Vinda – Reduce

This stock has had a fantastic performance year to date (up +58%). The stock surge is partly warranted, but partly just hype in Asia around the whole toilet paper thing. I decide to take some profit here and reduce my position from some 7.5% of the portfolio to 5%. There is nothing more sophisticated about it than that I think the valuation is somewhat stretched short term, I think it’s still a great long term holding.

Valneva – back in the portfolio!

Finally Valneva, the company I previously owned, made a quick buck on and then sold. Here is my write-up: Valneva Microcap Vaccine Producer. Later when I sold I wrote: “If I had a strong belief they would succeed with the launch of a Lyme disease vaccine, I would be happy to hold this company through the 5 year process they have in front of them. Instead I will sell my full holding as of today’s close.”. Basically what has changed is that they have landed a good agreement with Pfizer to develop the Lyme vaccine. Thanks to that I know feel the company is investable again, unfortunately I have to pay the price of having this information known. I sold at ~3.4 EUR per share and today I will have to pay ~4 EUR per share. But I feel this is reasonable given that the company might have a revenue share in a new block buster vaccine. Again to weave in the Coronavirus into this case (it feels like you should mention Corona in every stock pick you do nowadays), I think the anti-vaxxers will be less loud when the whole world has got use to taking another vaccine here in the next year or so. It will raise the awareness of how important vaccines can be, and Lyme to be honest is also such a case. This is an important point, because the previous Lyme vaccine was discontinued due to loud anti-vaxxers. I take in Valneva at a 3% position of the portfolio.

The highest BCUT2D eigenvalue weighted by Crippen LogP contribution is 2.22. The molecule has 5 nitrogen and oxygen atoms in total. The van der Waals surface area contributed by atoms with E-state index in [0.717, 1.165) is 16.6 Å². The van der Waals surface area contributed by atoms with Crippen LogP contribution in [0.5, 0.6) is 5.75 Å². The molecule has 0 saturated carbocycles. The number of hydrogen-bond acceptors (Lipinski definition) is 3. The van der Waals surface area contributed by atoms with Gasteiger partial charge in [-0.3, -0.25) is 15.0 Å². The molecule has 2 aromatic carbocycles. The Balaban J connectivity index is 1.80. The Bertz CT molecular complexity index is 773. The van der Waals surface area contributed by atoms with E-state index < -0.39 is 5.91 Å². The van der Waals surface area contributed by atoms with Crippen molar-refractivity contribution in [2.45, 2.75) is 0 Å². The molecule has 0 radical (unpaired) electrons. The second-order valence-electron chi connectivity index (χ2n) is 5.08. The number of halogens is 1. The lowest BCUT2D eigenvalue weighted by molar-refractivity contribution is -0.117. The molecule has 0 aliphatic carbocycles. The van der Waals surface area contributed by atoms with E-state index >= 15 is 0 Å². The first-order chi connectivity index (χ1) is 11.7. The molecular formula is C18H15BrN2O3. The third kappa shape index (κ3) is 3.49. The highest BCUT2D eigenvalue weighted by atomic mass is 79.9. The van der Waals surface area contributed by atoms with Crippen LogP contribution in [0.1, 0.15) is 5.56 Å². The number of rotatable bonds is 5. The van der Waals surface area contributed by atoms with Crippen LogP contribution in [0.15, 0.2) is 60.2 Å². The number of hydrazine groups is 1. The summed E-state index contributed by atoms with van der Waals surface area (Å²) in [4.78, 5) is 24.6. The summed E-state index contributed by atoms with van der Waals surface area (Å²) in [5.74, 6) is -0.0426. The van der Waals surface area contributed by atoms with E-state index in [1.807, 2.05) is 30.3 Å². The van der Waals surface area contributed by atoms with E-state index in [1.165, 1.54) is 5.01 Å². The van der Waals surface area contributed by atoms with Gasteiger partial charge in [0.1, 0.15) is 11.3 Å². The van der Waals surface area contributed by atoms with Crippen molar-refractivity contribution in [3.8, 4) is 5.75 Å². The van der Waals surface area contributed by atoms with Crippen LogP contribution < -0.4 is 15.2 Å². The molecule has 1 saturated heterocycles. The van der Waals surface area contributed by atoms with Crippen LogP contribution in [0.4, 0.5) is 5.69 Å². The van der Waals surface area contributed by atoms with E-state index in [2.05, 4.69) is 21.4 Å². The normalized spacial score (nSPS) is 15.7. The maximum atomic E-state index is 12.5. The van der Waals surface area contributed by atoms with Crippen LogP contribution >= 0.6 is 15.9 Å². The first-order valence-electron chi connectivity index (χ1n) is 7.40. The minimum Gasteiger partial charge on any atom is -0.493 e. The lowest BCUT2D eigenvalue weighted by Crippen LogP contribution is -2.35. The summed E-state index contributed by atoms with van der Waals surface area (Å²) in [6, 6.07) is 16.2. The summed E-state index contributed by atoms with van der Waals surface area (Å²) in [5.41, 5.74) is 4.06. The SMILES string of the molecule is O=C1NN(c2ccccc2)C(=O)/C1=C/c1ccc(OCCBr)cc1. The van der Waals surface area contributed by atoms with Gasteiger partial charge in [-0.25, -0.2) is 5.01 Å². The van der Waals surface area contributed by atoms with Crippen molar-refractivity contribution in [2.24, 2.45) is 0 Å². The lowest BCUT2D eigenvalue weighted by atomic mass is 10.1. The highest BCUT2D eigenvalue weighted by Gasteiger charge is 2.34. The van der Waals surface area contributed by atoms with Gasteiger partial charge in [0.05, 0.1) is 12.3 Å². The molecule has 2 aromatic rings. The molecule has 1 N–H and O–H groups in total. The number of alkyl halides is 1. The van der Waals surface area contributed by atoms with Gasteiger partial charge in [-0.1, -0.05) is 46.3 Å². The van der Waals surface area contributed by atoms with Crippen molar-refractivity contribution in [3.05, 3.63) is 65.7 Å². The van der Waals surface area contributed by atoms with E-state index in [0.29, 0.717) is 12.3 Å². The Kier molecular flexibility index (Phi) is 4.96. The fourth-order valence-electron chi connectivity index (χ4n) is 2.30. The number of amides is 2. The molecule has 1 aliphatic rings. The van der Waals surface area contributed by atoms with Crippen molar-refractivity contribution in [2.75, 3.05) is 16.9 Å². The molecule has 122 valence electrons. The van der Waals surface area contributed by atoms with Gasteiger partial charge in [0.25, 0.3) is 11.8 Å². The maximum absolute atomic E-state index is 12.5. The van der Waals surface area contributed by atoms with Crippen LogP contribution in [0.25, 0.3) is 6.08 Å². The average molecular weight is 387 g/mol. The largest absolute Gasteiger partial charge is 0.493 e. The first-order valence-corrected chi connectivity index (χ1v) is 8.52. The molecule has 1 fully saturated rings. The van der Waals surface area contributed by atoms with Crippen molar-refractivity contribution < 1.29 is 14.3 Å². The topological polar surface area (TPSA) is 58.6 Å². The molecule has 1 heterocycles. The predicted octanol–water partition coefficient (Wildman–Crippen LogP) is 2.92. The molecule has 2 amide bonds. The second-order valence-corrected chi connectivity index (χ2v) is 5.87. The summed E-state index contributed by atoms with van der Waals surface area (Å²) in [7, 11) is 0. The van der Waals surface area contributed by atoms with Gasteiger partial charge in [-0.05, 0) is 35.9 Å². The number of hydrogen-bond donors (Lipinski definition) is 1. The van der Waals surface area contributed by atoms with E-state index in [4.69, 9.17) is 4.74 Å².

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Buying TGS & Veoneer, Add Dairy Farm and Selling Irisity

I wrote about a month ago about my take on the Corona virus from a Asia perspective, basically my worst case scenario has come true and then some. The virus is more or less out of control in Europe and large parts of the developed world is staring into two scenarios: Either they do a shut-down like China and suffer the economic consequences of that, or they keep things running as per usual and the spread will just continue. Two horrible options to choose from. And on top of that we have a highly political situation between Saudi, Russia and USA, which knocked oil completely. My timing of buying my first oil holding ever into the portfolio Tethys Oil, could not have been less well timed, but such is investing life. I have managed to time things horribly before and I will do it again.